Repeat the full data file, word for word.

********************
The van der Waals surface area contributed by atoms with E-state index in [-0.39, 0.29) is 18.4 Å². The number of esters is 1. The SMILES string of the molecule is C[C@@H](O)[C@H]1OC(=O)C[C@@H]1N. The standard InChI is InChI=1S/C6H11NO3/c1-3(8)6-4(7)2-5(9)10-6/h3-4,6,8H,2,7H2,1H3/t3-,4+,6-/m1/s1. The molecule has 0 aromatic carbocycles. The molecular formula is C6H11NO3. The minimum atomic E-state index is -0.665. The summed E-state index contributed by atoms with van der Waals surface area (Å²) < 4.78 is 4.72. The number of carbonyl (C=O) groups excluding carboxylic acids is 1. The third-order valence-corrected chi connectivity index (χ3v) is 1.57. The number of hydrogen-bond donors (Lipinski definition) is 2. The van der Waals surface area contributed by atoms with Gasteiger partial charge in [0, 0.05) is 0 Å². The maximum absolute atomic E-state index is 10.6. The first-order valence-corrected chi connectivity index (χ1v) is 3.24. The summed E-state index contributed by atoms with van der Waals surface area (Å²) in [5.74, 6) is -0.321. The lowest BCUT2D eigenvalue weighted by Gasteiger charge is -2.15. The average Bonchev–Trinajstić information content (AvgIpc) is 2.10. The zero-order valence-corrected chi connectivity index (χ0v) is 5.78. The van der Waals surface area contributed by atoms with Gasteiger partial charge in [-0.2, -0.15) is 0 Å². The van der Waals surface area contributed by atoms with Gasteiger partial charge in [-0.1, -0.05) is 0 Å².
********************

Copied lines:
The van der Waals surface area contributed by atoms with E-state index in [-0.39, 0.29) is 18.4 Å². The number of esters is 1. The SMILES string of the molecule is C[C@@H](O)[C@H]1OC(=O)C[C@@H]1N. The standard InChI is InChI=1S/C6H11NO3/c1-3(8)6-4(7)2-5(9)10-6/h3-4,6,8H,2,7H2,1H3/t3-,4+,6-/m1/s1. The molecule has 0 aromatic carbocycles. The molecular formula is C6H11NO3. The minimum atomic E-state index is -0.665. The summed E-state index contributed by atoms with van der Waals surface area (Å²) < 4.78 is 4.72. The number of carbonyl (C=O) groups excluding carboxylic acids is 1. The third-order valence-corrected chi connectivity index (χ3v) is 1.57. The number of hydrogen-bond donors (Lipinski definition) is 2. The van der Waals surface area contributed by atoms with Gasteiger partial charge in [0, 0.05) is 0 Å². The maximum absolute atomic E-state index is 10.6. The first-order valence-corrected chi connectivity index (χ1v) is 3.24. The summed E-state index contributed by atoms with van der Waals surface area (Å²) in [5.74, 6) is -0.321. The lowest BCUT2D eigenvalue weighted by Gasteiger charge is -2.15. The average Bonchev–Trinajstić information content (AvgIpc) is 2.10. The zero-order valence-corrected chi connectivity index (χ0v) is 5.78. The van der Waals surface area contributed by atoms with Gasteiger partial charge in [-0.2, -0.15) is 0 Å². The van der Waals surface area contributed by atoms with Gasteiger partial charge in [-0.1, -0.05) is 0 Å².